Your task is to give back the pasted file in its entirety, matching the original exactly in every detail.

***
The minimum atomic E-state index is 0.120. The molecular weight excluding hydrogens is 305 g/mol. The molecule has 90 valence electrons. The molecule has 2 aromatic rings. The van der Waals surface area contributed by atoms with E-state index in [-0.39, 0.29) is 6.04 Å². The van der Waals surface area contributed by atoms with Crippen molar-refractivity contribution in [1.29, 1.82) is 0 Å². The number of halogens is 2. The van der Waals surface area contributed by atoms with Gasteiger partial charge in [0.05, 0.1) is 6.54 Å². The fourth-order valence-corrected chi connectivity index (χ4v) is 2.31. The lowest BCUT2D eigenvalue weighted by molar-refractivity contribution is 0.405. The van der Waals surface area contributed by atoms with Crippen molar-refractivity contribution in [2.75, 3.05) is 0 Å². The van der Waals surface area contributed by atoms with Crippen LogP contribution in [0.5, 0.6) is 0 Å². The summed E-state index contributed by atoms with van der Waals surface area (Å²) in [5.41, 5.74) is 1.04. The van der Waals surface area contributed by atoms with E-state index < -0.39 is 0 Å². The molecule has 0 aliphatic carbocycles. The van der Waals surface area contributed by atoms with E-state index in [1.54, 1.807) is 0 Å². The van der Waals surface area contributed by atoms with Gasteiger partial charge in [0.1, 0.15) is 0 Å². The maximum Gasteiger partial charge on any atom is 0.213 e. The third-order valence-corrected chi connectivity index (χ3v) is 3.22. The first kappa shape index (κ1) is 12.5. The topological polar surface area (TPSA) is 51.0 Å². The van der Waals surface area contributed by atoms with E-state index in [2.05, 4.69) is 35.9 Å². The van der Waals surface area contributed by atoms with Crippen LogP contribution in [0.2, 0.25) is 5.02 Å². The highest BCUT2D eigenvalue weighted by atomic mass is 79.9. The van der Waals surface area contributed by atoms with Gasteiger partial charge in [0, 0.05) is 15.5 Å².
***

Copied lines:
The minimum atomic E-state index is 0.120. The molecular weight excluding hydrogens is 305 g/mol. The molecule has 90 valence electrons. The molecule has 2 aromatic rings. The van der Waals surface area contributed by atoms with E-state index in [-0.39, 0.29) is 6.04 Å². The van der Waals surface area contributed by atoms with Crippen molar-refractivity contribution in [1.29, 1.82) is 0 Å². The number of halogens is 2. The van der Waals surface area contributed by atoms with Gasteiger partial charge in [0.05, 0.1) is 6.54 Å². The fourth-order valence-corrected chi connectivity index (χ4v) is 2.31. The lowest BCUT2D eigenvalue weighted by molar-refractivity contribution is 0.405. The van der Waals surface area contributed by atoms with Crippen molar-refractivity contribution in [2.75, 3.05) is 0 Å². The van der Waals surface area contributed by atoms with Crippen LogP contribution in [0.5, 0.6) is 0 Å². The summed E-state index contributed by atoms with van der Waals surface area (Å²) in [5.41, 5.74) is 1.04. The van der Waals surface area contributed by atoms with E-state index < -0.39 is 0 Å². The molecule has 0 aliphatic carbocycles. The van der Waals surface area contributed by atoms with E-state index in [1.54, 1.807) is 0 Å². The van der Waals surface area contributed by atoms with Gasteiger partial charge in [0.1, 0.15) is 0 Å². The maximum Gasteiger partial charge on any atom is 0.213 e. The third-order valence-corrected chi connectivity index (χ3v) is 3.22. The first kappa shape index (κ1) is 12.5. The topological polar surface area (TPSA) is 51.0 Å². The van der Waals surface area contributed by atoms with E-state index in [2.05, 4.69) is 35.9 Å². The van der Waals surface area contributed by atoms with Crippen LogP contribution in [0.2, 0.25) is 5.02 Å². The highest BCUT2D eigenvalue weighted by atomic mass is 79.9. The van der Waals surface area contributed by atoms with Gasteiger partial charge in [0, 0.05) is 15.5 Å².